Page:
In our March issue—and more specifically, in my latest Red Zone column—I offered Long Ireland Beer Company’s rowdy, rambunctious, and newly released Hooligan Dry Irish Stout as a locally made alternative to the universally available Guinness on St. Patrick’s Day.
I still endorse that endorsement fully, but before the holiday’s arrival tomorrow, I want to offer a second Irish-inspired beer brewed on Long Island, one that returns today for a second consecutive year, capable of delivering a similar taste of ubiquity’s flipside: BrickHouse Brewery & Restaurant‘s Carrickfergus, a nitrogenated cream ale aged with whiskey-soaked oak. If that description just evoked a Huh?, join me for a terse history of the cream ale, yes?
Label for BrickHouse Brewery & Restaurant’s Carrickfergus Cream Ale.
A style indigenous to the United States (one of only two; California common is the other), the cream ale was originally devised by ale-only breweries in the Northeast and Mid-Atlantic as a response to the instantly popular lagers introduced by German immigrants in the mid-1800s. This newcomer, which resembled the German-grown kölsch to some degree, shared mucho with the lager: the crisp palate; the pale color and brilliant clarity; the use of adjuncts like corn and rice to lighten body; and the warmer fermentation temperatures. It proved a successful retaliation, too. Before the start of Prohibition, cream ales were among the country’s most commonly consumed.
As innovation continues to liberally steer the craft-beer Cadillac, the modern-day cream ale has become tough to categorize neatly; almost every brewery to embrace the style seems to have a unique interpretation. Florida’s Cigar City Brewing makes a potent cream ale spiced with cumin and lime peel and aged in tequila barrels named El Murcièlago, for example, while Swamp Head Brewing’s Wild Night is one also made in Florida, but infused with Tupelo honey. North Carolina’s Fullsteam Brewery, meanwhile, fuels El Toro with grits.
BrickHouse’s Carrickfergus is another cream ale that defies strict categorization. While flaked maize is part of the grain bill, brewers Paul Komsic and Arthur Zimmerman are using the classic style as a sudsy springboard to innovation. Their recipe includes oats—”We figured they would provide some slight creaminess and a silkier mouthfeel,” says Komsic—and honey malt, “To let a lite honeyish sweetness interact with the corn,” he adds.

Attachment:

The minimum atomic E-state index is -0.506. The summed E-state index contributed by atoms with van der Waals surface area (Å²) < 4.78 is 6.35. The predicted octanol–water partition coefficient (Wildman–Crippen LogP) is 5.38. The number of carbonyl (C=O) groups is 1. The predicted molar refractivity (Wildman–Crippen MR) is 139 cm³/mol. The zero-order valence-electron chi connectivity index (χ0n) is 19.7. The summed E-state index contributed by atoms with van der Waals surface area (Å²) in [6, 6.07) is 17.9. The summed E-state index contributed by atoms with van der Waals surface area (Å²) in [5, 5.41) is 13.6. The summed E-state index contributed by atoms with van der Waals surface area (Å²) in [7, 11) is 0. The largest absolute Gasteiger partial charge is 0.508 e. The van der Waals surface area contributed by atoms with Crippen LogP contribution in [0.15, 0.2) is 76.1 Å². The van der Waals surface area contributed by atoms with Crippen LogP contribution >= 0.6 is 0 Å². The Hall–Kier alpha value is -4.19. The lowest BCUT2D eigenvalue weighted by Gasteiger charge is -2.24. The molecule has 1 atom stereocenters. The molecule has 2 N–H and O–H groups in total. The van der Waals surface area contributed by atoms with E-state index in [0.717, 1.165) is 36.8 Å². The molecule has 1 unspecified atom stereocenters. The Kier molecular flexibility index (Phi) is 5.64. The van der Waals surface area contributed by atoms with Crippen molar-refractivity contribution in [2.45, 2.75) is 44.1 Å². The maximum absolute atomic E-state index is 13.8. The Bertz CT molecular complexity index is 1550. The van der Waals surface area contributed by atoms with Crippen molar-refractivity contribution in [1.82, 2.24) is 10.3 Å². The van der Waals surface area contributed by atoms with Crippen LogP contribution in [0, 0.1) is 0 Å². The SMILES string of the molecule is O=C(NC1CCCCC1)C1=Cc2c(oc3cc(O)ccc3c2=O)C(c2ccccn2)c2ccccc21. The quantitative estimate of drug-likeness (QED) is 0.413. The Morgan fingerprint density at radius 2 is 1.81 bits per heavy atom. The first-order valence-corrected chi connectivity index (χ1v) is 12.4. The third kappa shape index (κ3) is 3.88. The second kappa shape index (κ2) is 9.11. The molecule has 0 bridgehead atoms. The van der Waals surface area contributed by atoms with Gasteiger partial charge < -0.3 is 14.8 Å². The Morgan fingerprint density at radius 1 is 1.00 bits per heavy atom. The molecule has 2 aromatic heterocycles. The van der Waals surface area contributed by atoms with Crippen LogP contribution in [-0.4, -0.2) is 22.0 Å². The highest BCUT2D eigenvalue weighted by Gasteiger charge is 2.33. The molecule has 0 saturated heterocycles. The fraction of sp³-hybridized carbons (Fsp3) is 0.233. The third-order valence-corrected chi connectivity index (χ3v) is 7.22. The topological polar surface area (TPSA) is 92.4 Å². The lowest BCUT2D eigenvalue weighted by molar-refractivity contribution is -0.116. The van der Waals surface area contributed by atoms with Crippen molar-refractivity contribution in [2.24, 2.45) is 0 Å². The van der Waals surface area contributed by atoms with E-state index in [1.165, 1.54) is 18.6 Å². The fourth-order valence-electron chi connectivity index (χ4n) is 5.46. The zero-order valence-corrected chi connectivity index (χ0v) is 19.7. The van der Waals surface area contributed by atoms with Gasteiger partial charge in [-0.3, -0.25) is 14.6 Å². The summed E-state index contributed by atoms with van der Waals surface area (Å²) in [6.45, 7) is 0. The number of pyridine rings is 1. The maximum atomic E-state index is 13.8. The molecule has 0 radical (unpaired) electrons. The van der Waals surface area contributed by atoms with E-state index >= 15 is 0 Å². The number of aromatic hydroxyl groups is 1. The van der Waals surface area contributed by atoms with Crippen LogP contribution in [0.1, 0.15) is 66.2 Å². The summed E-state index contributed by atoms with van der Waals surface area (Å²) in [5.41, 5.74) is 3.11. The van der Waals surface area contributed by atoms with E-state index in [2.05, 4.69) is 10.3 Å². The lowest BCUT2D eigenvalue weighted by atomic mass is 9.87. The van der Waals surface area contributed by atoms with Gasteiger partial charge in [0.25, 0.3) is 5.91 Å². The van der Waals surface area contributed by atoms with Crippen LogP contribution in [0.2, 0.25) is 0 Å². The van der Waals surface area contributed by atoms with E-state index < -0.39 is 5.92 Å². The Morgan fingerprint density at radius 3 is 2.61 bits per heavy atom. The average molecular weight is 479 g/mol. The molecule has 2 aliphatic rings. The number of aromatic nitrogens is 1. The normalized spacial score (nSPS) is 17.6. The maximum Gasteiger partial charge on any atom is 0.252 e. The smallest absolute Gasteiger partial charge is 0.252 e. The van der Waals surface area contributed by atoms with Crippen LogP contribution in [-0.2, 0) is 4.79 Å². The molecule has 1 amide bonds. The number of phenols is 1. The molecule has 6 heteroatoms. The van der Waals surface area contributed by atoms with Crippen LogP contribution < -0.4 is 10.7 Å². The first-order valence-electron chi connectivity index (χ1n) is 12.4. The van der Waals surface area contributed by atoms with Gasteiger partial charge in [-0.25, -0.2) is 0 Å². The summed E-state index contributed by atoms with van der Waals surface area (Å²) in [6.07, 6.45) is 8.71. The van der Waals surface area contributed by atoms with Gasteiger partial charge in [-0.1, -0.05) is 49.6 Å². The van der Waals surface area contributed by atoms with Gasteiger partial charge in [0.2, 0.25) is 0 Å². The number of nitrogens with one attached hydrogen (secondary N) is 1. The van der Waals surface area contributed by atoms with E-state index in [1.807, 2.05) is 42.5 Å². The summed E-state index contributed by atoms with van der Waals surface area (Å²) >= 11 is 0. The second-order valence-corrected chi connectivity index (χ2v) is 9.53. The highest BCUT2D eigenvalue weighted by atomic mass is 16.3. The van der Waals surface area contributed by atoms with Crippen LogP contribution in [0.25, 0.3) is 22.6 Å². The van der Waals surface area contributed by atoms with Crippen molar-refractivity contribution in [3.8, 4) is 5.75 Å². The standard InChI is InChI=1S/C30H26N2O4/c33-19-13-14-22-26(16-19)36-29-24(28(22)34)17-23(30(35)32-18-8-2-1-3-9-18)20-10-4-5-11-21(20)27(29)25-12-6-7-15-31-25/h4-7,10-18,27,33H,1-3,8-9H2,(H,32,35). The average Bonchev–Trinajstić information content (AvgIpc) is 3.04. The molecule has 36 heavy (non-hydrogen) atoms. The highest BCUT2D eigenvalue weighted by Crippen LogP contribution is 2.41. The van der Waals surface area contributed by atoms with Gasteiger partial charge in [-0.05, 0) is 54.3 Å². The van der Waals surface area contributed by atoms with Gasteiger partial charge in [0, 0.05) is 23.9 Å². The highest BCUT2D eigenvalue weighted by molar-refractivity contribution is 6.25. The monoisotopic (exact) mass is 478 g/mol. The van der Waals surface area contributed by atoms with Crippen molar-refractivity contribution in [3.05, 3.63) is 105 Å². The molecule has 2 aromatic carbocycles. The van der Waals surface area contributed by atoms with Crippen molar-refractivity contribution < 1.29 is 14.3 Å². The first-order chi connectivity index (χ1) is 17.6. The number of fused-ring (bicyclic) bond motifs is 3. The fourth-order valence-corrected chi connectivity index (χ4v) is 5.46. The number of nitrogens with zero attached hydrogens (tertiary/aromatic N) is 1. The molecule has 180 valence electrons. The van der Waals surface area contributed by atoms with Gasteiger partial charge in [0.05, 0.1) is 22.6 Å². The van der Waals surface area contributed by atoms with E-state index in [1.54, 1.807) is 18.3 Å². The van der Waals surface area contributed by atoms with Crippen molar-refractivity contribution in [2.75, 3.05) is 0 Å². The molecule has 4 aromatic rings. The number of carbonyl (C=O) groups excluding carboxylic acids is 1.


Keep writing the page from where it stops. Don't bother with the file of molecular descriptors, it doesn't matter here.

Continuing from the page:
Their springboarding also continues after brewing, as Komsic and Zimmerman soak medium-toasted oak chips in a jar of Jameson for the duration of Carrickfergus’ fermentation. Once fermentation is complete, the now-Irish chips are added to the fermenter to fornicate with the liquid for roughly six weeks. This period injects more sweetness and notes of whiskey and oak, and boosts the beer’s alcohol content to 7.5 percent ABV. The final product is “smooth, sweet, whiskeyish, and subtly fruity,” Komsic says.
Another noteworthy thang: Carrickfergus is nitrogenated, or carbonated with a blend of nitrogen and carbon dioxide, to impart a creamier texture. Though many cream ales are also nitrogenated, including Empire Brewing’s eponymous version, the “cream” is not directly related to this process. Guinness is not a cream ale, but it is undeniably the world’s most popular nitrogenated beer, furthermo—oops! This blog is not about Guinness.
BrickHouse Brewery & Restaurant’s Carrickfergus Cream Ale Long Ireland Beer Company‘s Hooligan Dry Irish Stout are both available now.